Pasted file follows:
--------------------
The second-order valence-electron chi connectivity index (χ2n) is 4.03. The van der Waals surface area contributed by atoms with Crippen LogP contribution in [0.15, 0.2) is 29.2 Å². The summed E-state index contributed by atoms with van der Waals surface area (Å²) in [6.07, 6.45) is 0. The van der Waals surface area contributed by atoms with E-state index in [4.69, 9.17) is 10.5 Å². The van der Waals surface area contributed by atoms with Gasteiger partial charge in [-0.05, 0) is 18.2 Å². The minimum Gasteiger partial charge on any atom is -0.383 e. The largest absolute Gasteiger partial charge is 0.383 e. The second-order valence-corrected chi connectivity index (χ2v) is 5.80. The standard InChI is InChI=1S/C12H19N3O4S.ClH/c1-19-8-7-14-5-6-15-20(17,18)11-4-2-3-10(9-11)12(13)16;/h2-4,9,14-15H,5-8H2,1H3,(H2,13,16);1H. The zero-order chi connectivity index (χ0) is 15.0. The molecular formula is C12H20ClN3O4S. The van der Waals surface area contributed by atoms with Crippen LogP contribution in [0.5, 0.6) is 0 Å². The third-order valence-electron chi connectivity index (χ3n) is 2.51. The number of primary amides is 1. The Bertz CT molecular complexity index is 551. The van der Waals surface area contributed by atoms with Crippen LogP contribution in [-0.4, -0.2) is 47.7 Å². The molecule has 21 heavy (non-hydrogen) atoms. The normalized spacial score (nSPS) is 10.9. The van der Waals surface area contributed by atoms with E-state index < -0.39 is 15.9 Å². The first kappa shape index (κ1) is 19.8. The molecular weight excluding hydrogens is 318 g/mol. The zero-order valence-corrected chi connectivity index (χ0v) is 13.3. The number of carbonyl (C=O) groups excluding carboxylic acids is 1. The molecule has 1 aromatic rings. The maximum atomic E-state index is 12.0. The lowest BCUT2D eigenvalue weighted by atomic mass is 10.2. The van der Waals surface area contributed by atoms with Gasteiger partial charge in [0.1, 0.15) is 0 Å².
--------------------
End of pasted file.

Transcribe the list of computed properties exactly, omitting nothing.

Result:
The second-order valence-electron chi connectivity index (χ2n) is 4.03. The van der Waals surface area contributed by atoms with Crippen LogP contribution in [0.15, 0.2) is 29.2 Å². The summed E-state index contributed by atoms with van der Waals surface area (Å²) in [6.07, 6.45) is 0. The van der Waals surface area contributed by atoms with E-state index in [4.69, 9.17) is 10.5 Å². The van der Waals surface area contributed by atoms with Gasteiger partial charge in [-0.05, 0) is 18.2 Å². The minimum Gasteiger partial charge on any atom is -0.383 e. The largest absolute Gasteiger partial charge is 0.383 e. The second-order valence-corrected chi connectivity index (χ2v) is 5.80. The standard InChI is InChI=1S/C12H19N3O4S.ClH/c1-19-8-7-14-5-6-15-20(17,18)11-4-2-3-10(9-11)12(13)16;/h2-4,9,14-15H,5-8H2,1H3,(H2,13,16);1H. The zero-order chi connectivity index (χ0) is 15.0. The molecular formula is C12H20ClN3O4S. The van der Waals surface area contributed by atoms with Crippen LogP contribution in [0.5, 0.6) is 0 Å². The third-order valence-electron chi connectivity index (χ3n) is 2.51. The number of primary amides is 1. The Bertz CT molecular complexity index is 551. The van der Waals surface area contributed by atoms with Crippen LogP contribution in [-0.4, -0.2) is 47.7 Å². The molecule has 21 heavy (non-hydrogen) atoms. The normalized spacial score (nSPS) is 10.9. The van der Waals surface area contributed by atoms with E-state index < -0.39 is 15.9 Å². The first kappa shape index (κ1) is 19.8. The molecular weight excluding hydrogens is 318 g/mol. The zero-order valence-corrected chi connectivity index (χ0v) is 13.3. The number of carbonyl (C=O) groups excluding carboxylic acids is 1. The molecule has 1 aromatic rings. The maximum atomic E-state index is 12.0. The lowest BCUT2D eigenvalue weighted by atomic mass is 10.2. The van der Waals surface area contributed by atoms with Gasteiger partial charge in [0.1, 0.15) is 0 Å².